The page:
Mental courage is important for a leader. It lets you examine all the options, including those that don’t initially attract you. But for a team leader or project leader to show mental courage, you must take a risk assessment. Ask yourself these questions:
- What happens to you if you speak up?
- What happens to you if you don’t?
- What happens to others if you speak up?
- What happens to others if you don’t?
Here is an example of a project leader showing mental courage. The new director of a mining project was told that completion estimates of the schedules and budget were set, but once he got his feet wet he found out those schedules were unlikely to be met. He knew from prior experience that there are always layers and nuances to learn, and discover. It’s important for a leader to show the courage and mental toughness not to make a decision when it may be premature.
So the project leader asked questions of his team members. He would say: “Help me understand” or “There’s something that concerns me a little” or “What’s your perspective on this?”
As this was going on his boss asked him about his views, and he said he hadn’t made up his mind yet. He wanted more time, but made sure to book a meeting with his boss at the three-month mark – three months after he took over the project as leader. When that time arrived, the project director was ready; he asked his boss for additional resources and wanted to bring in an outside person who could analyze the situation and test his own assumptions. Through this exercise, he and his boss were able to amend the schedule.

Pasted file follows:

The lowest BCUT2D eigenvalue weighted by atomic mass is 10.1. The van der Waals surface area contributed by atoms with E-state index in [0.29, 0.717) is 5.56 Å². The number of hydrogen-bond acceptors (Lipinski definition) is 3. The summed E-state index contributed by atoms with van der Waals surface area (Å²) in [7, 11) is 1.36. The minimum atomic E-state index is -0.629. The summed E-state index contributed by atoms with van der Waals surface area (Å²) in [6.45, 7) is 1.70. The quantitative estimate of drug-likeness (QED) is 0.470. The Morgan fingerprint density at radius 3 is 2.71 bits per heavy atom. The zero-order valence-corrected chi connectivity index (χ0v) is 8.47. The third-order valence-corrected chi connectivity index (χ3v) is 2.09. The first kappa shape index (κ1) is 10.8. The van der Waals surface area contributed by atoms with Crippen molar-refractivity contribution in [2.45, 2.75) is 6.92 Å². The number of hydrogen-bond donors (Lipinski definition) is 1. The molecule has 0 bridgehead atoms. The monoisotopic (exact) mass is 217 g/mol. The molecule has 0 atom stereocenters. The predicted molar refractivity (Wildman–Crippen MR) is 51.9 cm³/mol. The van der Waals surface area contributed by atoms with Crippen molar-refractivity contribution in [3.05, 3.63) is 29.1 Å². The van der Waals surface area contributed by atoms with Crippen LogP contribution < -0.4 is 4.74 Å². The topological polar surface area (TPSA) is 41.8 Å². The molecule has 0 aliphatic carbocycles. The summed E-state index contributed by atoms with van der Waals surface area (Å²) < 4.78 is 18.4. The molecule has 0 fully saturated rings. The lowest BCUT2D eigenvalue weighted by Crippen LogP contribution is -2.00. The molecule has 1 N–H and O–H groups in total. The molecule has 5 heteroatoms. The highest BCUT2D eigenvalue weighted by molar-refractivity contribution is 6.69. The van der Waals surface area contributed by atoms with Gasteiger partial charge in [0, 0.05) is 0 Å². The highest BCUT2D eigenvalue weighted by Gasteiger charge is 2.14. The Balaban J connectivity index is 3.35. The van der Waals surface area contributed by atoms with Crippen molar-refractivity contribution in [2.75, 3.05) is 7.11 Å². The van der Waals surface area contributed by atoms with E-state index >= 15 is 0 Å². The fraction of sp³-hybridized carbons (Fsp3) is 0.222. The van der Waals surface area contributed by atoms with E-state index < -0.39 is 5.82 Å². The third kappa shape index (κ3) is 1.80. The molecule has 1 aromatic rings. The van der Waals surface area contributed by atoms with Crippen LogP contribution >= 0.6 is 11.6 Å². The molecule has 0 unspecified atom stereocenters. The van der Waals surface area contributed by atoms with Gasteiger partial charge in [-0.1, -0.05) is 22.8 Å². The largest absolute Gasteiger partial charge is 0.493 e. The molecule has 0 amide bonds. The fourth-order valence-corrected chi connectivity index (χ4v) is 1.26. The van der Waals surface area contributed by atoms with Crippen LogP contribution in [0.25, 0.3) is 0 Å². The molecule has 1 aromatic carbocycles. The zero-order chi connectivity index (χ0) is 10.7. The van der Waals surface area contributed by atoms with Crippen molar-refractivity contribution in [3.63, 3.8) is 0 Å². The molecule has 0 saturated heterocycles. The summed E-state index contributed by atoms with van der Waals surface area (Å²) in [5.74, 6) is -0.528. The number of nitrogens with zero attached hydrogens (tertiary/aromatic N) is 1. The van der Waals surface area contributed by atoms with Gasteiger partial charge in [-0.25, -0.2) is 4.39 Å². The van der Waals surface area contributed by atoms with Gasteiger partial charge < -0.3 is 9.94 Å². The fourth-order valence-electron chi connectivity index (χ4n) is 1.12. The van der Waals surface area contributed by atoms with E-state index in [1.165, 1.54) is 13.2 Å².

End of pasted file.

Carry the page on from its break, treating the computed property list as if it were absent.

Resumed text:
What are the benefits of demonstrating courage?
- In resisting the pressure to commit to a certain point of view too soon, he avoided looking like he was quick to judge, and avoided alienating his people. In short, he won their trust.
- He used this time to explore the issue with the team, and get their insights.
- He slowed things down to make sure he was right. This was important since it would involve taking some bad news up the organization (i.e., extending the deadline).
- He convinced his boss that the integrities of himself and the boss were on the line.
It’s all a matter of having the courage of your convictions to take appropriate action. Team cultures are built on the accumulation of little actions. A good team leader will always communicate the importance of the team’s culture and the importance of respect.
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